7. Your Diet Is Too Low In Calories
It is possible to lose weight on a low-carbohydrate diet by restricting your calorie intake too much. However, this actually puts you at risk for a number of health problems and can actually cause you to gain weight in the long run.
8. You’re Eating Too Many Processed Foods
Processed foods are often high in sugar, unhealthy fats and salt. All of these ingredients can sabotage your weight loss goals, even if you are following a low-carbohydrate diet.
9. You’re Eating Too Many Carbs from Healthy Foods
It is also possible to sabotage your weight loss goals by eating too many healthy carbs. This happens when people think that they can eat as many vegetables or fruits as they want and still lose weight. While it is certainly important to include these foods in your diet, you should still be monitoring how much you are eating.
10. You’re Not Sleeping Enough
Sleep deprivation actually causes a rise in blood sugar levels and a decrease in your body’s ability to use insulin efficiently. This makes it easier for your body to store extra calories as weight, thus sabotaging your weight loss goals!
11. You’re Taking Too Many Diet Supplements
Diet pills and supplements may ‘help’ your weight loss goals, but they can also sabotage them because you actually start to rely on them to lose weight. If you suddenly stop taking the supplements without making other changes, your body will notice the change in its routine and you may actually gain weight.
12. You’re Not Eating Enough Fiber
Eating a lot of fiber can help to fill you up and keep your blood sugar levels stable. If you don’t eat enough fiber, you run the risk of overeating and sabotaging your weight loss goals.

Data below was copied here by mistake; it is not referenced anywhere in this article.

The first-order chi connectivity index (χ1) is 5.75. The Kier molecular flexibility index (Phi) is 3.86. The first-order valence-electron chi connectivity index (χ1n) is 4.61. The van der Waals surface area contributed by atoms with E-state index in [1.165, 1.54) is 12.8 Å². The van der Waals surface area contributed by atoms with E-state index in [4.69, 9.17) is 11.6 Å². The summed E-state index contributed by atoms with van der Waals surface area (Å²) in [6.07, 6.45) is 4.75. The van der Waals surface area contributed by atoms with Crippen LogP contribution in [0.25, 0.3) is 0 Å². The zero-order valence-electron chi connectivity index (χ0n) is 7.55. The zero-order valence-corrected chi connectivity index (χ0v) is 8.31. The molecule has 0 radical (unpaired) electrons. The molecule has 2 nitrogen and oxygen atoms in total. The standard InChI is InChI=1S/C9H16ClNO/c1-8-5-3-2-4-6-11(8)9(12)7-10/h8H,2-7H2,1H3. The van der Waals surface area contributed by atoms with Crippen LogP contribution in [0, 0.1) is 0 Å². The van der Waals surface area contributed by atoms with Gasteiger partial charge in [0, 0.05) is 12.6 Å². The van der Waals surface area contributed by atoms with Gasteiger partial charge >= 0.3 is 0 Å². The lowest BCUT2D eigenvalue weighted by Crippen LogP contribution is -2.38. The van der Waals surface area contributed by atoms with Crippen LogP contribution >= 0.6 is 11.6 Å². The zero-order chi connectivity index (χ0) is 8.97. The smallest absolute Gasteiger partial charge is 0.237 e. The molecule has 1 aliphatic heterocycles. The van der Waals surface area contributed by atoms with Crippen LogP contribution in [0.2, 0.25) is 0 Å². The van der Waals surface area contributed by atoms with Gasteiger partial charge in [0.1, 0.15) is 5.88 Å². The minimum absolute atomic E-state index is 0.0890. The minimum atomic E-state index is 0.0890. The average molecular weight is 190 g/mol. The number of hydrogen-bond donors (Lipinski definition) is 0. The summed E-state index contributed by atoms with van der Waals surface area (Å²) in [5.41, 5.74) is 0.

13. You Are Taking Too Many Diet Drugs
Diet drugs can sometimes help with weight loss, but if you take too many of them or you take the wrong ones, they can actually sabotage your overall results.
14. You Have a Medical Condition That Is Hampering Your Weight Loss
There are a number of medical conditions that can make it difficult for your body to burn fat, thus helping you to gain weight. If you think that your weight loss struggles may be caused by a medical condition, it is important that you talk to your doctor about how to manage it.
15. You Are Not Providing Your Body With Enough Nutrition
If you don’t eat enough calories of the right kinds of food, your body will not have the energy it needs to function properly. This can lead to a number of health problems, including difficulty losing weight.
If you are struggling to lose weight on a low-carbohydrate diet, it is important that you take a close look at your overall eating habits. By making small changes in your diet, you can help to avoid sabotaging your weight loss goals.
*This article is to be used for information purposes only. It is not intended in any way as a substitute for medical advice or treatment and should not be relied on as a diagnosis in any possible case. Please consult a doctor when starting any diet or exercise plan to make sure you are healthy enough for this.